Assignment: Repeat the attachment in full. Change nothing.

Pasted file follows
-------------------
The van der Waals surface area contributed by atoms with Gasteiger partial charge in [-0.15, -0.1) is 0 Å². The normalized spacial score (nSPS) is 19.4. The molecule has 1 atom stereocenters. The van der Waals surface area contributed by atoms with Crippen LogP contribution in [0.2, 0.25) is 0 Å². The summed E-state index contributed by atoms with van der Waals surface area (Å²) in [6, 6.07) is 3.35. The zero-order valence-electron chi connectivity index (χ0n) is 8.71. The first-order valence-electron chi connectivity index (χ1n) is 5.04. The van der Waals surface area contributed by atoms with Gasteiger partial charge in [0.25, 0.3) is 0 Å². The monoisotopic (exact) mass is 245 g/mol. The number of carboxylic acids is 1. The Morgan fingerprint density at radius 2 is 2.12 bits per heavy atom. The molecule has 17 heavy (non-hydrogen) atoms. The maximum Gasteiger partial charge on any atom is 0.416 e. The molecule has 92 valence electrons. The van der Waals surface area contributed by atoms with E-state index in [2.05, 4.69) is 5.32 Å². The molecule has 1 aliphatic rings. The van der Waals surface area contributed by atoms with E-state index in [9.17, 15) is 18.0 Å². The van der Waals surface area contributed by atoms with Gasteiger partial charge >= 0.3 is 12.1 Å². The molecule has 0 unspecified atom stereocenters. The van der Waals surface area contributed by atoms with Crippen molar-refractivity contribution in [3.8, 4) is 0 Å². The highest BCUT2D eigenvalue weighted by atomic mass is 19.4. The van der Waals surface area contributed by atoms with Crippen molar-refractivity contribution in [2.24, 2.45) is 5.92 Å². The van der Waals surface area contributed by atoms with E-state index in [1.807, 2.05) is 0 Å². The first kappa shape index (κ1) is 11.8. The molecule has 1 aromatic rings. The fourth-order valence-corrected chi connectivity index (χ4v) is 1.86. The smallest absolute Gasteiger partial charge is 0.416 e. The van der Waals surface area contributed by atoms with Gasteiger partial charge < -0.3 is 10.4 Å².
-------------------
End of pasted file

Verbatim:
The van der Waals surface area contributed by atoms with Gasteiger partial charge in [-0.15, -0.1) is 0 Å². The normalized spacial score (nSPS) is 19.4. The molecule has 1 atom stereocenters. The van der Waals surface area contributed by atoms with Crippen LogP contribution in [0.2, 0.25) is 0 Å². The summed E-state index contributed by atoms with van der Waals surface area (Å²) in [6, 6.07) is 3.35. The zero-order valence-electron chi connectivity index (χ0n) is 8.71. The first-order valence-electron chi connectivity index (χ1n) is 5.04. The van der Waals surface area contributed by atoms with Gasteiger partial charge in [0.25, 0.3) is 0 Å². The monoisotopic (exact) mass is 245 g/mol. The number of carboxylic acids is 1. The Morgan fingerprint density at radius 2 is 2.12 bits per heavy atom. The molecule has 17 heavy (non-hydrogen) atoms. The maximum Gasteiger partial charge on any atom is 0.416 e. The molecule has 92 valence electrons. The van der Waals surface area contributed by atoms with E-state index in [2.05, 4.69) is 5.32 Å². The molecule has 1 aliphatic rings. The van der Waals surface area contributed by atoms with E-state index in [9.17, 15) is 18.0 Å². The van der Waals surface area contributed by atoms with Gasteiger partial charge >= 0.3 is 12.1 Å². The molecule has 0 unspecified atom stereocenters. The van der Waals surface area contributed by atoms with Crippen molar-refractivity contribution in [3.8, 4) is 0 Å². The highest BCUT2D eigenvalue weighted by atomic mass is 19.4. The van der Waals surface area contributed by atoms with Crippen molar-refractivity contribution in [2.24, 2.45) is 5.92 Å². The van der Waals surface area contributed by atoms with E-state index in [1.807, 2.05) is 0 Å². The first kappa shape index (κ1) is 11.8. The molecule has 1 aromatic rings. The fourth-order valence-corrected chi connectivity index (χ4v) is 1.86. The smallest absolute Gasteiger partial charge is 0.416 e. The van der Waals surface area contributed by atoms with Gasteiger partial charge < -0.3 is 10.4 Å².